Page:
Conversation Sacred Activism

The Deschooling Dialogues: Grief, Collapse, and Mysticism

This is an edited transcript of a conversation that took place on April 24, 2018 as part of the inaugural quarterly issue of Kosmos Journal. The theme of the first edition is Unlearning Together. As such, it felt appropriate to have a quartet dialogue of unlearning, focused on a complex of issues associated with the inevitable transition to post-capitalism; namely, the issues of grief, collapse and the mystical impulse of transcendence that can provide deep healing in such troubled times. One of the key questions is how we  come together to explore the edge of our practice as seekers, as activists, and as advocates for a more just and loving world.

This conversation was facilitated by Alnoor Ladha (AL) as part of an interview series titled, The Deschooling Dialogues: Wisdom from the Front Lines of the Battle Against the Colonized Mind. Rhonda Fabian (RF) is the editor of Kosmos Journal; Martin Winiecki (MW) is the global partnerships coordinator of Tamera, a peace research center in southern Portugal; and Martin Kirk is the co-founder and director of strategy at TheRules, a global network of activists, writers, researchers, coders and others focused on addressing the root causes of inequality, poverty, and climate change.

AL: Thank you for bringing us together Rhonda, and for the critical work you do with Kosmos Journal. Given that this edition’s theme is unlearning together, ‘deschooling’ is the perfect place to start. And especially around grief, because in the Western dualistic mindset that we all have been socialized in, we have a tendency to seek pleasure and avoid pain.

In fact, our moral philosophy, the dominant moral philosophy of utilitarianism and the economic philosophy of neoclassical economics is highly dependent on this premise. Part of the unlearning we’re doing is to re-contextualize and re-understand the role of grief as a mystery unto itself– not as something to avoid or to understand, but to go within and to transmute, to evolving through and with.

Grief is the chrysalis chamber in many ways and it’s necessary in some ways for the redemption for our action. On some level, we can say, “Well, this grief is not ours. It’s for the collective whole.” Yes, that’s true, and in some sense, in a meaningful sense, we are the collective whole. By working with the shadow and light aspects of grief, we are taking responsibility for the emotions that come with the actions we have undertaken as a civilization. Whether it’s collective grief or individual grief or community grief, perhaps it is not something to be avoided, but is actually part of refining our character. So, let’s start there.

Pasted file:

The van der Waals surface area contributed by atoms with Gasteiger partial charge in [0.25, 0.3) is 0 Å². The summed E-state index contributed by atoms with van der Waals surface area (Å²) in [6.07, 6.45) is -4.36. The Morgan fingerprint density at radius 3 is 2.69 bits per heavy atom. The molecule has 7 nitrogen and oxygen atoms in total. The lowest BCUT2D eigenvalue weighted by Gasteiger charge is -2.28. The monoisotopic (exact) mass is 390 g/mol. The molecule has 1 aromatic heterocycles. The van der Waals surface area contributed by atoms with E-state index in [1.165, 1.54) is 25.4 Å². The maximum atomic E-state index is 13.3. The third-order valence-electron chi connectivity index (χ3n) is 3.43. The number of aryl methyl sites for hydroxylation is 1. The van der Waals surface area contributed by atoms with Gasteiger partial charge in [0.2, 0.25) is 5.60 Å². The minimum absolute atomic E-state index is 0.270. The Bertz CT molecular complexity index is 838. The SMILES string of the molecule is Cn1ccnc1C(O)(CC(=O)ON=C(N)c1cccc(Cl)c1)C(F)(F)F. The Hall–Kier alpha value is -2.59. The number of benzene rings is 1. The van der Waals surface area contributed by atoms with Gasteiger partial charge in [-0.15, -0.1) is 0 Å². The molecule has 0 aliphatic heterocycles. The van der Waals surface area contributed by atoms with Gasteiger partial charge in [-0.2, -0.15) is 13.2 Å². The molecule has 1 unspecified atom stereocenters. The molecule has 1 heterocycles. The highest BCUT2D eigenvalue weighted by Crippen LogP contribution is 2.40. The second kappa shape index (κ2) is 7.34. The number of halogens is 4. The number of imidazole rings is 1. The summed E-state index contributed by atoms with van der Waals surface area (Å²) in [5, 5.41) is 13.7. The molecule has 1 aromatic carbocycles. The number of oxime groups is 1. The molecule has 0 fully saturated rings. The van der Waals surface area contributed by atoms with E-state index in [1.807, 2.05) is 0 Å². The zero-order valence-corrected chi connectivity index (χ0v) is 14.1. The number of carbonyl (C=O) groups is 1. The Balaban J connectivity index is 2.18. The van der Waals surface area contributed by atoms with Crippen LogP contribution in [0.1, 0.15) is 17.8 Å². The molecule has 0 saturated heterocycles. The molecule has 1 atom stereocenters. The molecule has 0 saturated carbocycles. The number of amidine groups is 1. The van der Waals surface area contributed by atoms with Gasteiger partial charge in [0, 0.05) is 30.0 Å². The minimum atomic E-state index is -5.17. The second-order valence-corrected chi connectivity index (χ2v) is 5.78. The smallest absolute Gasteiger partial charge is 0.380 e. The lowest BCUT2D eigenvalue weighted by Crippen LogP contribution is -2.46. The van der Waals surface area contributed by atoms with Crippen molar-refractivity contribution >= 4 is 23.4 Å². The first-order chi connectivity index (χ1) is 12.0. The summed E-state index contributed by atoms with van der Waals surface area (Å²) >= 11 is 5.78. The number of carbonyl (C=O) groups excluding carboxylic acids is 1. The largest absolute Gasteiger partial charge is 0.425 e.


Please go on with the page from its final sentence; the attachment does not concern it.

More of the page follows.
‘Fly’

MK: One thing that is challenging that I’m trying to process is that we’re not talking about the grief over a death. We’re not talking about a period of grief. At some level, being alive on this planet as this great unfolding happens is to be living in grief in a permanent sense. Because of the amount of destruction and death that is not only happening but is so very visible if you choose to look. It turns grief into a permanent type of practice. You can’t open up a newspaper without there being some event that in any normal time would be a profound story. But in this day and age, where we are so obsessed with the immediate and the dramatic and the daily political soap opera of things, we see these stories passing every single day with a normality, perhaps even with banality. Whether it’s the destruction of Arctic ice, or the extinction of pollinator species or whether it’s the concentration of ocean plastics or the increasing level human violence in immeasurable ways or whether it’s just the sense of insanity that pervades our political structures and systems right now.